Boat pilots' dispute moving to a deadline

Parties to negotiate a time frame for an accord, or a full hearing

January 12, 2001|By Gus G. Sentementes | Gus G. Sentementes,SUN STAFF

Docking pilots, the shipping industry and state officials agreed yesterday to negotiate a time frame for the parties either to reach a settlement or proceed with a full hearing on the pilots' controversial rate increases.

Port business leaders and lawmakers have criticized the docking pilots for increasing their rates by 50 percent just before Oct. 1, when a law that regulated the amount they could charge ship companies took effect.

Yesterday, at the Public Service Commission's first preliminary hearing on the issue, Chief Hearing Examiner Andrew P. Mosier Jr. allowed two parties -the Maryland Port Administration and the Maryland Maritime Association - to join the state inquiry, bringing the total number to five.

The other parties present were the Association of Maryland Docking Pilots, PSC staff counsel and the People's Counsel.

During a hearing recess that lasted 50 minutes, The Sun reporter was excluded from the hearing room as attorneys and representatives of the five parties engaged in negotiations. Mosier also did not sit in on the closed door negotiation.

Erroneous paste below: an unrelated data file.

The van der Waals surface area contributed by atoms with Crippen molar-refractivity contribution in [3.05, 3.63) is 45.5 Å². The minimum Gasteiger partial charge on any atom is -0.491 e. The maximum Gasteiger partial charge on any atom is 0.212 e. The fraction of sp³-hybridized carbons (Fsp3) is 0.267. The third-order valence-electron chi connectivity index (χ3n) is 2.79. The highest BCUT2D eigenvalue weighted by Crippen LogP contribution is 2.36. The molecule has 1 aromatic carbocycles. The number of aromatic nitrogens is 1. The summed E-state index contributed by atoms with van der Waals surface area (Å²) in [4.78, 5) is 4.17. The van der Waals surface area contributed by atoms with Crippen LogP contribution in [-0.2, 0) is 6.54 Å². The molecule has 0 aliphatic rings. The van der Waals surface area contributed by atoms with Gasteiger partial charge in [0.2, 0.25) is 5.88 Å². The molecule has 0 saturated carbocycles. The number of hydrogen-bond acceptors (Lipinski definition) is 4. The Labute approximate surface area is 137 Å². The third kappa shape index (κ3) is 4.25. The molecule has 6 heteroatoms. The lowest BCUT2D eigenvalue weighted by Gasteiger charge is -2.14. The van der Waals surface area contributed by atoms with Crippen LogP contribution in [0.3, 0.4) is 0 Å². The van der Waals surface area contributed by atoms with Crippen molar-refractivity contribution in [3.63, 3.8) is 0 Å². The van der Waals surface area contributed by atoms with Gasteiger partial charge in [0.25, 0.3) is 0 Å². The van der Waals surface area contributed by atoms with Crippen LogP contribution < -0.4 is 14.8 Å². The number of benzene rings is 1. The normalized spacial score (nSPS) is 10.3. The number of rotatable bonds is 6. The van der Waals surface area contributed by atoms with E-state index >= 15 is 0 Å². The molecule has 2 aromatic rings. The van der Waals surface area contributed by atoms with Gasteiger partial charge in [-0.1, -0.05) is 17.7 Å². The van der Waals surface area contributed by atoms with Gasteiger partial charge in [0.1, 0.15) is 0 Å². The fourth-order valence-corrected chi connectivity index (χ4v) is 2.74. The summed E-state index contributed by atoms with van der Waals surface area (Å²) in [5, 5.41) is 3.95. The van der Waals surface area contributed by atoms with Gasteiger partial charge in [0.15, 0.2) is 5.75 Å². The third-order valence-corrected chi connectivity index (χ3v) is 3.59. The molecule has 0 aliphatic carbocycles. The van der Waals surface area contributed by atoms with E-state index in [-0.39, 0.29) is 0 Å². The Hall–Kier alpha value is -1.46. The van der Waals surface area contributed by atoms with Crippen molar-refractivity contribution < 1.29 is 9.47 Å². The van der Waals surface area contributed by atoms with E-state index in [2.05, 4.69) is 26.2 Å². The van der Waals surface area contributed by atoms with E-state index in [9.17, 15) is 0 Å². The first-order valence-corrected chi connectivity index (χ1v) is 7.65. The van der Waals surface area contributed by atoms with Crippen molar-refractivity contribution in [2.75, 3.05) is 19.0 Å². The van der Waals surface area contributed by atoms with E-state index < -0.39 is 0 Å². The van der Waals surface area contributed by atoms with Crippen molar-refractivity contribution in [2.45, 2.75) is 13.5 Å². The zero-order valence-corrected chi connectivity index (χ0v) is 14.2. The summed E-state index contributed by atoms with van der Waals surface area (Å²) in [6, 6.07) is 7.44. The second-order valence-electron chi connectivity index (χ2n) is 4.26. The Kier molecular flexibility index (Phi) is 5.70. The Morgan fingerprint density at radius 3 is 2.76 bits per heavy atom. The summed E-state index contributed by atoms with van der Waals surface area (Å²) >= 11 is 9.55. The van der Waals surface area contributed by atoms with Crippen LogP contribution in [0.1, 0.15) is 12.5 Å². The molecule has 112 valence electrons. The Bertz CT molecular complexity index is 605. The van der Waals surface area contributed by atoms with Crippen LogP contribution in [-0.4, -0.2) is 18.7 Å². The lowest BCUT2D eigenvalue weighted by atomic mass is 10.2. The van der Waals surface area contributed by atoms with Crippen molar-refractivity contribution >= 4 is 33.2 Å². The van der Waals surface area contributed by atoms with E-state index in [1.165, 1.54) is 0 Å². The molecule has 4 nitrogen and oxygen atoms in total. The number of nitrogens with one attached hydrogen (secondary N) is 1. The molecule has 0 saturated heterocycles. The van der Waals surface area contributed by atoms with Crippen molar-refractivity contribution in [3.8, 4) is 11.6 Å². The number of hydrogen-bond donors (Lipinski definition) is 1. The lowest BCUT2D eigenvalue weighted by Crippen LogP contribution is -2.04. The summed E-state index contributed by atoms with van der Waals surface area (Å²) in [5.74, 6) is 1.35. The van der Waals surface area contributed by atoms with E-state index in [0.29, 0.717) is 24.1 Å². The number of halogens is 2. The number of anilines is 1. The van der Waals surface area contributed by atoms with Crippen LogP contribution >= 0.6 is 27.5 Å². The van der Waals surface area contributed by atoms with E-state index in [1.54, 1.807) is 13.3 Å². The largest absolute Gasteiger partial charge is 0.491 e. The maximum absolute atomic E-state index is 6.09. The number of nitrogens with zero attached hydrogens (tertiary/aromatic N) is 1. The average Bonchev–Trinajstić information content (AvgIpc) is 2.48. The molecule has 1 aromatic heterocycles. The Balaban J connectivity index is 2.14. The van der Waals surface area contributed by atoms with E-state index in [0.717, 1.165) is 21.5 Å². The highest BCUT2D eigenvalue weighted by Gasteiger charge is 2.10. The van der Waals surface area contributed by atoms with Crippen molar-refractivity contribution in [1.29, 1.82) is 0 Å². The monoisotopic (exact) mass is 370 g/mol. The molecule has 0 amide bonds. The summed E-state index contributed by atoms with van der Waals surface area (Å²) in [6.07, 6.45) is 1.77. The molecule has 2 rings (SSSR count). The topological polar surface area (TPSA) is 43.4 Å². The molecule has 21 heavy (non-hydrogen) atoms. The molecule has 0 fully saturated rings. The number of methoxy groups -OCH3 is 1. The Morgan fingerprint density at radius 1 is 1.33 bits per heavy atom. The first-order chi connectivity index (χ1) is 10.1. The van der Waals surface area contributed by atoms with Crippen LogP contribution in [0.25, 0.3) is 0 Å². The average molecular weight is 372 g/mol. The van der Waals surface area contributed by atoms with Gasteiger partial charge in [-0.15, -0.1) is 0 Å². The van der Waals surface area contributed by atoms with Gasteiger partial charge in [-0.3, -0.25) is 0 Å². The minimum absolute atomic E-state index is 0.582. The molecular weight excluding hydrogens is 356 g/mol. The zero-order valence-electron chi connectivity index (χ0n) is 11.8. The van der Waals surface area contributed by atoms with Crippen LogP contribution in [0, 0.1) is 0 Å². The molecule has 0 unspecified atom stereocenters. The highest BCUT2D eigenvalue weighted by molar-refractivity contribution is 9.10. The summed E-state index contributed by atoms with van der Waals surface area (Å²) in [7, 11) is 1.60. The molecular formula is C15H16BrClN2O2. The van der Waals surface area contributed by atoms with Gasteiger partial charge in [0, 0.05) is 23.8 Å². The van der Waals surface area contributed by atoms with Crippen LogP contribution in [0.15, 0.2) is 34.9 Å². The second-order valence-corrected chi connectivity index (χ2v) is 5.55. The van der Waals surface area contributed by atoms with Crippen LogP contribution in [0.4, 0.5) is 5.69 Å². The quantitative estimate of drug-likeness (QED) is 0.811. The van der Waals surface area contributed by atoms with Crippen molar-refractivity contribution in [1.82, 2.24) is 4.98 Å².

"Traditionally, settlement negotiations are restricted to the parties," said Mosier. "Whatever they come up with will be reviewed by an examiner."

When the preliminary hearing reconvened, O. Ray Bourland III, attorney for the docking pilots' association, said the parties planned to hold a conference call today to agree "in principle as to how the commission should proceed, in terms of monitoring and regulating the rates of the association."

Bourland also advocated more time - about three months - to accumulate additional data on docking pilot expenses and its impact on the port and shipping companies.

The parties, most of whom expressed concern over avoiding a long and costly legal case, agreed to notify Mosier no later than Jan. 25 of their procedural plans.

Marta D. Harting, attorney for the Maryland Maritime Association, said that association's members -16 steamship agencies and operators - are "the ultimate consumers here and they're the ones who pay the rates."

"They're very concerned about the magnitude [of the rate increase.]"

She said that the parties will have to agree upon a retroactive date for a refund of fees paid to the docking pilots if the examiner finds that the shipping companies are entitled to get the money back.

Bourland said that date should be Nov. 29; Harting did not give a date.

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